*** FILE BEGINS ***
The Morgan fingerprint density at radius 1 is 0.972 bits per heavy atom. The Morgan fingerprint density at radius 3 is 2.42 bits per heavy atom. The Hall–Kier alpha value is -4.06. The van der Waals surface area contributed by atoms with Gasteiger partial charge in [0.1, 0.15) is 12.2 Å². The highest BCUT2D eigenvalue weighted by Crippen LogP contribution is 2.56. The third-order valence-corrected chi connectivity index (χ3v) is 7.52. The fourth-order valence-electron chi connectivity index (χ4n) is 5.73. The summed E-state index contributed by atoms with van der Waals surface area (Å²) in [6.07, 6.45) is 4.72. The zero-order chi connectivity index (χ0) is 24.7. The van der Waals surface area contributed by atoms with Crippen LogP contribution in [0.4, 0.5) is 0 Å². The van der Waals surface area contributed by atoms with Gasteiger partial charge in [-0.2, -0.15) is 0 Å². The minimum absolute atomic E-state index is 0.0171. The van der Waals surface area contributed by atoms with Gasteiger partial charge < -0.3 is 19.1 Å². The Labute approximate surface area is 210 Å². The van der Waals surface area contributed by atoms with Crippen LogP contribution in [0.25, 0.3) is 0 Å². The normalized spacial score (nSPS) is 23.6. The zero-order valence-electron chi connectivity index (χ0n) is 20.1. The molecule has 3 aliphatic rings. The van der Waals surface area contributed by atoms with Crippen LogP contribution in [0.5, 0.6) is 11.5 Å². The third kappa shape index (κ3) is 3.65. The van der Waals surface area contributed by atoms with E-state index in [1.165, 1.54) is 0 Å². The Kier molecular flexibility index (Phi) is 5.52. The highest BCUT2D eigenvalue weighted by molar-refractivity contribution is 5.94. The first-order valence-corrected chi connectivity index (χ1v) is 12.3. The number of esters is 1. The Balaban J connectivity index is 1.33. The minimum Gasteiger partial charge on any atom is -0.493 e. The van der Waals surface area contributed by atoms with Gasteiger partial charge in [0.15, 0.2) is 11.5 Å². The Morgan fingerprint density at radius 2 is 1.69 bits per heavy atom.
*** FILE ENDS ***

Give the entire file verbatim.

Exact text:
The Morgan fingerprint density at radius 1 is 0.972 bits per heavy atom. The Morgan fingerprint density at radius 3 is 2.42 bits per heavy atom. The Hall–Kier alpha value is -4.06. The van der Waals surface area contributed by atoms with Gasteiger partial charge in [0.1, 0.15) is 12.2 Å². The highest BCUT2D eigenvalue weighted by Crippen LogP contribution is 2.56. The third-order valence-corrected chi connectivity index (χ3v) is 7.52. The fourth-order valence-electron chi connectivity index (χ4n) is 5.73. The summed E-state index contributed by atoms with van der Waals surface area (Å²) in [6.07, 6.45) is 4.72. The zero-order chi connectivity index (χ0) is 24.7. The van der Waals surface area contributed by atoms with Crippen LogP contribution in [0.4, 0.5) is 0 Å². The van der Waals surface area contributed by atoms with Gasteiger partial charge in [-0.2, -0.15) is 0 Å². The minimum absolute atomic E-state index is 0.0171. The van der Waals surface area contributed by atoms with Gasteiger partial charge < -0.3 is 19.1 Å². The Labute approximate surface area is 210 Å². The van der Waals surface area contributed by atoms with Crippen LogP contribution in [0.25, 0.3) is 0 Å². The normalized spacial score (nSPS) is 23.6. The zero-order valence-electron chi connectivity index (χ0n) is 20.1. The molecule has 3 aliphatic rings. The van der Waals surface area contributed by atoms with Crippen LogP contribution in [0.5, 0.6) is 11.5 Å². The third kappa shape index (κ3) is 3.65. The van der Waals surface area contributed by atoms with E-state index in [1.165, 1.54) is 0 Å². The Kier molecular flexibility index (Phi) is 5.52. The highest BCUT2D eigenvalue weighted by molar-refractivity contribution is 5.94. The first-order valence-corrected chi connectivity index (χ1v) is 12.3. The number of esters is 1. The Balaban J connectivity index is 1.33. The minimum Gasteiger partial charge on any atom is -0.493 e. The van der Waals surface area contributed by atoms with Gasteiger partial charge in [0.15, 0.2) is 11.5 Å². The Morgan fingerprint density at radius 2 is 1.69 bits per heavy atom.